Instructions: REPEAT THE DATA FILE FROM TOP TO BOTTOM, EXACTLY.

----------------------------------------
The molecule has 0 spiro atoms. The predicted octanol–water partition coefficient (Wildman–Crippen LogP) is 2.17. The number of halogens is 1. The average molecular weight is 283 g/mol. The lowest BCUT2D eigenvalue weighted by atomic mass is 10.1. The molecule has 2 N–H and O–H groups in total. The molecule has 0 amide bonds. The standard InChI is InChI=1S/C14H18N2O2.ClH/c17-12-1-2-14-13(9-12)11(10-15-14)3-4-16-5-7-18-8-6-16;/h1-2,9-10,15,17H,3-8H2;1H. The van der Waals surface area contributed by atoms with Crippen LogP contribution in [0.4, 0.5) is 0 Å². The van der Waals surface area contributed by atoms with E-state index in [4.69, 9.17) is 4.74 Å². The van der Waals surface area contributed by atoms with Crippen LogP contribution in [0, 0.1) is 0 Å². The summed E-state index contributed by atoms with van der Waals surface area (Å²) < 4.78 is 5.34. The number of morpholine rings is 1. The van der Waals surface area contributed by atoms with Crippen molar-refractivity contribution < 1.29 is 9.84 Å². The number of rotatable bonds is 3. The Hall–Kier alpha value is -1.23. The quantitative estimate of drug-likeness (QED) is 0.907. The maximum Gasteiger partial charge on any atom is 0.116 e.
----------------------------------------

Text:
The molecule has 0 spiro atoms. The predicted octanol–water partition coefficient (Wildman–Crippen LogP) is 2.17. The number of halogens is 1. The average molecular weight is 283 g/mol. The lowest BCUT2D eigenvalue weighted by atomic mass is 10.1. The molecule has 2 N–H and O–H groups in total. The molecule has 0 amide bonds. The standard InChI is InChI=1S/C14H18N2O2.ClH/c17-12-1-2-14-13(9-12)11(10-15-14)3-4-16-5-7-18-8-6-16;/h1-2,9-10,15,17H,3-8H2;1H. The van der Waals surface area contributed by atoms with Crippen LogP contribution in [0.4, 0.5) is 0 Å². The van der Waals surface area contributed by atoms with E-state index in [4.69, 9.17) is 4.74 Å². The van der Waals surface area contributed by atoms with Crippen LogP contribution in [0, 0.1) is 0 Å². The summed E-state index contributed by atoms with van der Waals surface area (Å²) < 4.78 is 5.34. The number of morpholine rings is 1. The van der Waals surface area contributed by atoms with Crippen molar-refractivity contribution < 1.29 is 9.84 Å². The number of rotatable bonds is 3. The Hall–Kier alpha value is -1.23. The quantitative estimate of drug-likeness (QED) is 0.907. The maximum Gasteiger partial charge on any atom is 0.116 e.